The South African government said that law enforcement authorities in the UAE have arrested Rajesh Gupta and Atul Gupta of the Gupta family.
It remains unclear why the third brother — Ajay — was not arrested.
The Gupta brothers are accused in South Africa of using their relationship with former president Jacob Zuma to profit financially and influence senior appointments, charges that they have denied.
In 2018, the Gupta family went into self-exile in Dubai after looting billions of rands from parastatal institutions in South Africa, authorities said.
“The ministry of justice and correctional services confirms that it has received information from law enforcement authorities in the UAE that fugitives of justice, namely Rajesh and Atul Gupta have been arrested,” the South African Department of Justice and Correctional Services said in a statement.
“Discussions between various law enforcement agencies in the UAE and South Africa on the way forward are ongoing. The South African government will continue to co-operate with the UAE,” it added.
Interpol had issued Red Notices to the Gupta brothers, who had also been declared persona non gratia by the US and the UK.
Red Notices are issued for fugitives wanted for prosecution to alert law agencies globally to arrest such persons pending extradition.
The family fled South Africa in 2018 when the net closed in on them as huge public protests eventually led to the ANC removing Zuma and appointing Cyril Ramaphosa as the Acting President.
Earlier, South Africa had also appealed to the UN to get the Guptas back to South Africa when negotiations with the UAE did not yield results because there was no extradition treaty between the two countries.
The treaty was ratified in June 2021, when South Africa immediately began the process of requesting extradition of the Guptas.
The Guptas told the Commission of Inquiry into State Capture in 2018 that they were not prepared to return to South Africa to testify after a number of witnesses implicated them and Zuma in corrupt cases.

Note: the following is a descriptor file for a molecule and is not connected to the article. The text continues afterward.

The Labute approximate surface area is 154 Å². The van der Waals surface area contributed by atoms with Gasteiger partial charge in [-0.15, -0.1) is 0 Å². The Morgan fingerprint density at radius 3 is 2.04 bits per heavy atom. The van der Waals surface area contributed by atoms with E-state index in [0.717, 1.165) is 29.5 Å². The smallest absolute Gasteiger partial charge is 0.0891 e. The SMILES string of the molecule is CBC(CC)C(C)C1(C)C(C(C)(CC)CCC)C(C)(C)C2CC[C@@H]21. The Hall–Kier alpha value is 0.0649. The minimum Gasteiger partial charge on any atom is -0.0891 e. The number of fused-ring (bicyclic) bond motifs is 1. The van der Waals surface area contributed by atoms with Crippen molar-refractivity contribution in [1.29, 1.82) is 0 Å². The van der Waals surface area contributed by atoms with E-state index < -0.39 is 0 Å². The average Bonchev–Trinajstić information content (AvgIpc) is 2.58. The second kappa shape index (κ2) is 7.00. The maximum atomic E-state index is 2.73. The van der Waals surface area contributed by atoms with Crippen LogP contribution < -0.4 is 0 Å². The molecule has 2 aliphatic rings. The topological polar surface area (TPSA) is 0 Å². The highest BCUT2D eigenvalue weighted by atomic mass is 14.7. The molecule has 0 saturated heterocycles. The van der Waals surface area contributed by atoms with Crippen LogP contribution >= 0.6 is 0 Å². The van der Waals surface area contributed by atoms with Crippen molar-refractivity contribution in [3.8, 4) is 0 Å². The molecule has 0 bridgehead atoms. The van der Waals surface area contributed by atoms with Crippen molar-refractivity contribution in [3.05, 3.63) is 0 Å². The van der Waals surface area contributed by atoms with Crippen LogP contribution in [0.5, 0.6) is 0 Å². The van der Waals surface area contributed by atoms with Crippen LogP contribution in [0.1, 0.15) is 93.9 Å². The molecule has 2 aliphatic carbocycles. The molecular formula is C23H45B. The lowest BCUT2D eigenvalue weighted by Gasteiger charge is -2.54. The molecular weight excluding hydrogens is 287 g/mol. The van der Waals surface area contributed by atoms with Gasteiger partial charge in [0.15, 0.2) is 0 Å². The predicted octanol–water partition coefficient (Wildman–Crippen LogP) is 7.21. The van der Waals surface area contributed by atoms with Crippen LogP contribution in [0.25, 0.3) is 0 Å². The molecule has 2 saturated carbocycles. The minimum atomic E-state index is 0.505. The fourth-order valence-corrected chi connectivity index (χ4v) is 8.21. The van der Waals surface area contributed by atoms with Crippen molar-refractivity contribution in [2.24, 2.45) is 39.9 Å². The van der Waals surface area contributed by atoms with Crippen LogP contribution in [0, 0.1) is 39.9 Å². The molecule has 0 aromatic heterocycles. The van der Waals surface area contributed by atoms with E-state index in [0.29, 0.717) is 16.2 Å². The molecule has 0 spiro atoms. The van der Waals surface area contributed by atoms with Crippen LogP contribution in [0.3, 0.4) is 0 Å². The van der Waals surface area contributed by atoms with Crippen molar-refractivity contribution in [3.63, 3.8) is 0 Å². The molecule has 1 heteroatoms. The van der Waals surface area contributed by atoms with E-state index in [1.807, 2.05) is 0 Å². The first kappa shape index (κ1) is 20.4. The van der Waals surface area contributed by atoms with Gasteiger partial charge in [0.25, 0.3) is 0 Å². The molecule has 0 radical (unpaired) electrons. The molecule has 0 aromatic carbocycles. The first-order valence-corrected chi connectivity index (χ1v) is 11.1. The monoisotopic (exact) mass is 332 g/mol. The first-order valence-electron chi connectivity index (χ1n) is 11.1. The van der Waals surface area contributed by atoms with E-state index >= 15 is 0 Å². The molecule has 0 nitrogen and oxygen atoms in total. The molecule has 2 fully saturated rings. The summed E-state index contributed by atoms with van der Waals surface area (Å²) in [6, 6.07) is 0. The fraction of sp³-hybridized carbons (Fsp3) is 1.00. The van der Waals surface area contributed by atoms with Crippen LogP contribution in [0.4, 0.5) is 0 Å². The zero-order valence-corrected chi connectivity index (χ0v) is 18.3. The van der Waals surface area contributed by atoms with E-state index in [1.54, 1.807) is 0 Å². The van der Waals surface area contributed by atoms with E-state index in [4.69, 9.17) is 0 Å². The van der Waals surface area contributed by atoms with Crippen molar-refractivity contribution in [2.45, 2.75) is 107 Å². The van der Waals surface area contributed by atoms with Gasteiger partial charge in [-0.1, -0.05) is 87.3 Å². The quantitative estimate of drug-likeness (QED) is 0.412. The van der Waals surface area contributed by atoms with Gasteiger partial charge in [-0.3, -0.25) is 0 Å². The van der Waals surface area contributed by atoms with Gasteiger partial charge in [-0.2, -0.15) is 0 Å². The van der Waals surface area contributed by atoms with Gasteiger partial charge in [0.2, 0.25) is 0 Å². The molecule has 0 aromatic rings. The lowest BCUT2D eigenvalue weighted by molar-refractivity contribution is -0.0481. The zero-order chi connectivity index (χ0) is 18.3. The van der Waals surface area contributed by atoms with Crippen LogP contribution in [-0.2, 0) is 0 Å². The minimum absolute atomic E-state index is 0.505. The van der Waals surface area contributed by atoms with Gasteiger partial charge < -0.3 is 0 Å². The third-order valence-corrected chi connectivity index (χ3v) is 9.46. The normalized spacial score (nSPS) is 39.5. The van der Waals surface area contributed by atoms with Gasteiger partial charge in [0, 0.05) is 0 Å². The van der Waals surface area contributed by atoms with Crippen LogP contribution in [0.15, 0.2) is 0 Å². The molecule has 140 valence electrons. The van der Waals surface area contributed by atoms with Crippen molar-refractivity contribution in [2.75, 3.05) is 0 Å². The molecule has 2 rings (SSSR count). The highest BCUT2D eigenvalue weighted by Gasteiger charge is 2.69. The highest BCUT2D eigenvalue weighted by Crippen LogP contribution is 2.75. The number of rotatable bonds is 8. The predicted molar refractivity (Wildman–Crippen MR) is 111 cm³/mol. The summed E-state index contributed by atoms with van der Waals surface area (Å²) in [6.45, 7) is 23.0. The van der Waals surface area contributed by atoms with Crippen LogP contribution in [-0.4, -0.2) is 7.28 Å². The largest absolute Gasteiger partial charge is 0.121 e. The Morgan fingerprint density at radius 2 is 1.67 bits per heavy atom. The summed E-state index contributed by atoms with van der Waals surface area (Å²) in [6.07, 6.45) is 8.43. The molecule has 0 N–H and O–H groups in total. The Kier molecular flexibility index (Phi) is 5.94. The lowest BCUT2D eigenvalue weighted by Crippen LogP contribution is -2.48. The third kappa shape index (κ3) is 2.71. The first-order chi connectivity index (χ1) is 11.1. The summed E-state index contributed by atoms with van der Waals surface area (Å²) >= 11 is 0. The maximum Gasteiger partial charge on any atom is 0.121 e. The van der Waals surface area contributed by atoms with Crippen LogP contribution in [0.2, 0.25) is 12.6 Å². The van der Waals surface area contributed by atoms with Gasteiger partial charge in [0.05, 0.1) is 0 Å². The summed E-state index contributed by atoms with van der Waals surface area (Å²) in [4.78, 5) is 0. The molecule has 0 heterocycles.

The brothers called the South African authorities ‘recklessly incompetent’ in their affidavit to the commission.
A number of witnesses testified the role of the Guptas in looting huge amounts and also influencing the appointment of Cabinet ministers during the nine-year tenure of Zuma as the South African president.
Although the arrests were widely welcomed, analysts cautioned that the public should not expect a quick resolution to the case against the Guptas, as this could even take a few years while they exhaust all the avenues available to them to fight their extradition.
Wayne Duvenhage, CEO of the Organisation Undoing Tax Abuse, said their investigations had revealed that almost 15 billion rands were looted by the Guptas before they fled the country.
The Gupta family, originally hail from Saharanpur in India, entered South Africa by setting up a shoe store in the early 1990s.
They soon expanded to include IT, media and mining companies, most of which have now been sold off or closed.
The Bank of Baroda (BoB) also became involved in the scandal when it emerged that they had assisted the Guptas by opening accounts for them when all South African banks stopped dealings with the family.
BoB later shut down its South African operations, citing a global cutback of operations.